– Yet another aspect that in the case of a new version, would give some troubles, was the use of various terms to distinguish several levels of linguistic imitation forms. I happened to know the dean of the Faculty of Philosophy of the Erasmus University very well. The late prof. Michael Petry, played at the same cricket club. So sometimes to his frustration, I tossed up some of these terms by Krijbolder. This way, it became clear to me, some terms should be replaced. Now one must understand mister Krijbolder in this regard should be held as the first true pioneer in 19 centuries, to have broken the seal of the narrative linguistic properties that prevented the gospels to be understood for their original semantic meanings. It is then only logical, some of the terms used, although in doing so is addressing the issues properly, yet, using a vocabulary that he never got the proper expert feedback for, to determine the right use of some terms. It concerns in particular this term ‘modelmatig’ or ‘modelmatic’. All language is modelmatic imitation. Now using this term, things become rather unclearer once it is being attached to ‘dimensional’. It makes things kind of double and unnecassarily complicated not only for the average readers, but similarly to educated theologians etc., what is really being meant in a straight forward fashion.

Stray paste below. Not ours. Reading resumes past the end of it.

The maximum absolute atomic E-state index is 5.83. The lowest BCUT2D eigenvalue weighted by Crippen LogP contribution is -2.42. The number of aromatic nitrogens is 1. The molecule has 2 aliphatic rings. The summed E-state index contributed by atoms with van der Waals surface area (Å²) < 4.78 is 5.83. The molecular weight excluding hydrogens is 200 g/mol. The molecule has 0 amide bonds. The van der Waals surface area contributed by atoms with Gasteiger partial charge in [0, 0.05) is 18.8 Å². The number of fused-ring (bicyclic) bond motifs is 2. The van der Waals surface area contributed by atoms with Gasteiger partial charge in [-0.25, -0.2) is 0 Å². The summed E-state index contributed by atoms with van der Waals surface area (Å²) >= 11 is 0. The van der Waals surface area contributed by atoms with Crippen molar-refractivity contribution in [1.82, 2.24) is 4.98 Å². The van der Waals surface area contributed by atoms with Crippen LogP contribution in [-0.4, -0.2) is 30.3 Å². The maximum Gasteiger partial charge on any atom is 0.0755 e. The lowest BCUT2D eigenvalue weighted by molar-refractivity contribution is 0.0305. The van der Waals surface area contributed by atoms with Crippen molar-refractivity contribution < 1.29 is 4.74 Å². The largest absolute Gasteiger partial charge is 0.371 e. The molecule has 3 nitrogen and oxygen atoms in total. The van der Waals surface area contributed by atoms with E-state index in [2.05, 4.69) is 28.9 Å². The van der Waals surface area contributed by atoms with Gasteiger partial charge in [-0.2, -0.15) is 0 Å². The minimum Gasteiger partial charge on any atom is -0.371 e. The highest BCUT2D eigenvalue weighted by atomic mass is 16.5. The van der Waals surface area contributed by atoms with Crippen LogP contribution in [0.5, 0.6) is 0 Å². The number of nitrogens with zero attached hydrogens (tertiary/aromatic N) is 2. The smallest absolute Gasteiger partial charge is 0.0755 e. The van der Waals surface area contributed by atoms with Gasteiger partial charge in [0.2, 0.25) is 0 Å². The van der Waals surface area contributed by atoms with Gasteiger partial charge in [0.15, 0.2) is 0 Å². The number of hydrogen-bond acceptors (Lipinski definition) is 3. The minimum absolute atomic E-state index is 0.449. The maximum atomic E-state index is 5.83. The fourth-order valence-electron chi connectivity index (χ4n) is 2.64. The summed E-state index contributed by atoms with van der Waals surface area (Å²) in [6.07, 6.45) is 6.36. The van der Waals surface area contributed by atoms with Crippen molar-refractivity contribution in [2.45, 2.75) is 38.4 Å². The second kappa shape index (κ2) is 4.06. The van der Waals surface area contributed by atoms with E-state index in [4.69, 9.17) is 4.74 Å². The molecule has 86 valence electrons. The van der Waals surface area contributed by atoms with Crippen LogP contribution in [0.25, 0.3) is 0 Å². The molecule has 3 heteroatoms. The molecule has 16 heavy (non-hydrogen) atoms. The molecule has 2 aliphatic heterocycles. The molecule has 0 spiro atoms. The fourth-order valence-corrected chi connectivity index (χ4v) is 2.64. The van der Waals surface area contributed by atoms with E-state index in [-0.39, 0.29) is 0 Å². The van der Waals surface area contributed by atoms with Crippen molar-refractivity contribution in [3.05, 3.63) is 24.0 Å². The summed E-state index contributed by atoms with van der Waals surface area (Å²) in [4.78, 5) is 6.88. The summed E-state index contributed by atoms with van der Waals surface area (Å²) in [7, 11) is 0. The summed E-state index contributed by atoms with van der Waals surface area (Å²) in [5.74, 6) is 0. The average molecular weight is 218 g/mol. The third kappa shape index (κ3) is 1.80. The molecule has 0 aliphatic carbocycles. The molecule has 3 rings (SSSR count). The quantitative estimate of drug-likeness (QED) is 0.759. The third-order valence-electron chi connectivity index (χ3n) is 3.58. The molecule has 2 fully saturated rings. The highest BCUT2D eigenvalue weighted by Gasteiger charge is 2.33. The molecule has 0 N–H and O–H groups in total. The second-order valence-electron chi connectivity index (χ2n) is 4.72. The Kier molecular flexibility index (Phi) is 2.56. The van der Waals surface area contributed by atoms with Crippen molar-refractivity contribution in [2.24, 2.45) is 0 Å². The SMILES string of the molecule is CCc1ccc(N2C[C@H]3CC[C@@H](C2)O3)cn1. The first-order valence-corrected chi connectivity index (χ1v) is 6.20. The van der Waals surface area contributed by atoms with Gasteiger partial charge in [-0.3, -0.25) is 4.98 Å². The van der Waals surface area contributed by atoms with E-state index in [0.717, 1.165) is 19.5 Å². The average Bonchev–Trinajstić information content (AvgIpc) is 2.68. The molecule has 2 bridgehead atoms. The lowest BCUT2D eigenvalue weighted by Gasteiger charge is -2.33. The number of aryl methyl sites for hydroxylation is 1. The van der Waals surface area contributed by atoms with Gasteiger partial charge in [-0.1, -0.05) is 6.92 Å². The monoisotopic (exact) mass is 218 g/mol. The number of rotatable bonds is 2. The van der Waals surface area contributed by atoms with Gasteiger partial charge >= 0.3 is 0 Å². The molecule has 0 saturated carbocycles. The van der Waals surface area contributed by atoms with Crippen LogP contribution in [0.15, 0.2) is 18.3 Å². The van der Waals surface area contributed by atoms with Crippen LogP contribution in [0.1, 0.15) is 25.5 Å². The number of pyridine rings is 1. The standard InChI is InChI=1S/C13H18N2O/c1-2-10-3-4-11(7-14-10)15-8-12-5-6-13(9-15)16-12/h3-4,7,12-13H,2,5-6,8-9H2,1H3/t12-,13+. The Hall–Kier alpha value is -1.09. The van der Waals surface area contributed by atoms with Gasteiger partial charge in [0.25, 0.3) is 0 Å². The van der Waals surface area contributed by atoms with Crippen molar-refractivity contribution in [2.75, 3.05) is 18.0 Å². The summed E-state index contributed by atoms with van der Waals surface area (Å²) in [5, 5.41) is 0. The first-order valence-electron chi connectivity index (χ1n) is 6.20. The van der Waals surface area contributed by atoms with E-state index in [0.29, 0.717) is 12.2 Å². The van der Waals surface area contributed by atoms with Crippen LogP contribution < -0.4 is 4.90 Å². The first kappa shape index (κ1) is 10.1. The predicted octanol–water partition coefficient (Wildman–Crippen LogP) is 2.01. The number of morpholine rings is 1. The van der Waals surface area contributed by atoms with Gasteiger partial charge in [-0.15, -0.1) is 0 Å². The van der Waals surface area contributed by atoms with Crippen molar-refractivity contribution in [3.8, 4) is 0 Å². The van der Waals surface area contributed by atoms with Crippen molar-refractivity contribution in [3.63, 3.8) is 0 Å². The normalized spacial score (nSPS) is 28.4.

So in my view it was required to change some elementary things in such manner, that I felt very unsatisfied about all of this, if I had not been able to know the response on those from mister Krijbolder personally. It happened thus that way, that I got stuck as fate had interfered. It is hard to live with the promise made to the now late mister Krijbolder, not having fulfilled. I feel having failed to fullfil his greatest wish. Still I hope one day to keep my promise one way or another. It keeps me restless until I have managed to accomplished the fullfilling of his greatest wish.